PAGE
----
It was long a sacred truth among printer manufacturers: to part punter and cash, slash cost of hardware, stick impressive (and unrealistic) print speeds on box, recoup cost in toner and paper. Rub hands, emit low chuckle, back away slowly until reaching bank.

Trouble is, we're getting wise to such tricks.

When asked in a November 2008 poll: 'what's important to you when you buy a printer?', only 8.2 percent of respondents said they feel that print speeds matter most.

Users these days know that advertised print speeds are achieved in conditions far removed from the real world. It's like dropping someone out of a plane 26 miles up and claiming the time it takes them to hit the ground is a marathon personal best (3:08:18, since you ask).

Technically, quoted print speeds always stack up: morally, and in any way that could be useful to the end user, not so much.

On the other hand, almost a quarter (23.9 percent) of the 3,316 PCA poll votes suggested that cost of consumables is the main consideration when buying a printer. Indeed, the only other response above 15 percent was for 'print quality'.

Print quality and printer consumables are hot-button topics - especially in a world where 'green computing' is a noun. Most printer manufacturers will tell you that to achieve best results you have to use only their own-brand toner and paper. On some inkjets, when one colour runs out you have to replace them all - although this particular practice is in decline, largely due to consumer desire.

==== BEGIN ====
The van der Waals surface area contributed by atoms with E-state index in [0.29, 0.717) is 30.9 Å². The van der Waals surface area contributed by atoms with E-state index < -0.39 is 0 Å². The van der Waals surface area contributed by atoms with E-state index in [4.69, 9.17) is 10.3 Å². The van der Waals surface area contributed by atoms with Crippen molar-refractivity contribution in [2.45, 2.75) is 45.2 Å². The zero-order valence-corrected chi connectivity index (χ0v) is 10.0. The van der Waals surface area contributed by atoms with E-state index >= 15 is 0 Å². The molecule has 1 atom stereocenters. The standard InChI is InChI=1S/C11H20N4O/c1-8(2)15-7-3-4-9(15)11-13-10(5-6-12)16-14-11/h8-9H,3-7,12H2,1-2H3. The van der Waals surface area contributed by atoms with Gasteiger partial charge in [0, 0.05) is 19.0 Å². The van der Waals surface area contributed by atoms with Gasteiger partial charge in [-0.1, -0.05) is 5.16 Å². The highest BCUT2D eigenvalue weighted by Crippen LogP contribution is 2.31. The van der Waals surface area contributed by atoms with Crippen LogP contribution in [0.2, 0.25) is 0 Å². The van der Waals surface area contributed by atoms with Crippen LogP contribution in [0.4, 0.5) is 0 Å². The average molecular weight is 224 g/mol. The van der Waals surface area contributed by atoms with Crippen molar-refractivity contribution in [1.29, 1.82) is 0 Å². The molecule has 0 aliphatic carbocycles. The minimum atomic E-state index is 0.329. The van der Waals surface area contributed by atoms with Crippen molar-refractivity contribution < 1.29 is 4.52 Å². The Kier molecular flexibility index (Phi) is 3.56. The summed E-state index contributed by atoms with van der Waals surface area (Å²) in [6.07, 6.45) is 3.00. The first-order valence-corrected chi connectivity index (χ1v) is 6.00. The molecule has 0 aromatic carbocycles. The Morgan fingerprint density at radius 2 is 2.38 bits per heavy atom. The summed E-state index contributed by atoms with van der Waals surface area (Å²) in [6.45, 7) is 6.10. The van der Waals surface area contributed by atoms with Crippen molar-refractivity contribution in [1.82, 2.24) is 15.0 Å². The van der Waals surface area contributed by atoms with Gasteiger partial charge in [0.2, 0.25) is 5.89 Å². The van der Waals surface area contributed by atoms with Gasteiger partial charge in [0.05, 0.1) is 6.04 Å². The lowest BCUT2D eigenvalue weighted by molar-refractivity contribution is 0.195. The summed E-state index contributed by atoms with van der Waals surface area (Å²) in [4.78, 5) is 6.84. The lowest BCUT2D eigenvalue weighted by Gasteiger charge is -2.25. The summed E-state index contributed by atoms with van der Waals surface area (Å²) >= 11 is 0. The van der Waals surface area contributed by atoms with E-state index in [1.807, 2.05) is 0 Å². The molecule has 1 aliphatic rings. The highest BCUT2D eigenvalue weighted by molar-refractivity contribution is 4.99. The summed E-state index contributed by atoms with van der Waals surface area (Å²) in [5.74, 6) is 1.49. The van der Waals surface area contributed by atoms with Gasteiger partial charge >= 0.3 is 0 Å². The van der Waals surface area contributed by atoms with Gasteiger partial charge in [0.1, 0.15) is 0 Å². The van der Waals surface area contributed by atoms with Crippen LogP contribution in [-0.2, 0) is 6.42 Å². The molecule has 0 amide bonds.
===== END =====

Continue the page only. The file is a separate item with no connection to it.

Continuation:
Indeed, it's heartening to see that the word is out. To judge a printer you have to look at the cost of running it over its lifetime. When you see a printer review on, the value for money score represents exactly that - which isn't a bad message to take to your boss when you're buying an office inkjet.

And the message for manufacturers is clear: tech-savvy people are prepared to pay more for a printer, so long as the quality and reliability is good, and they don't get stung on the cost of toner and paper.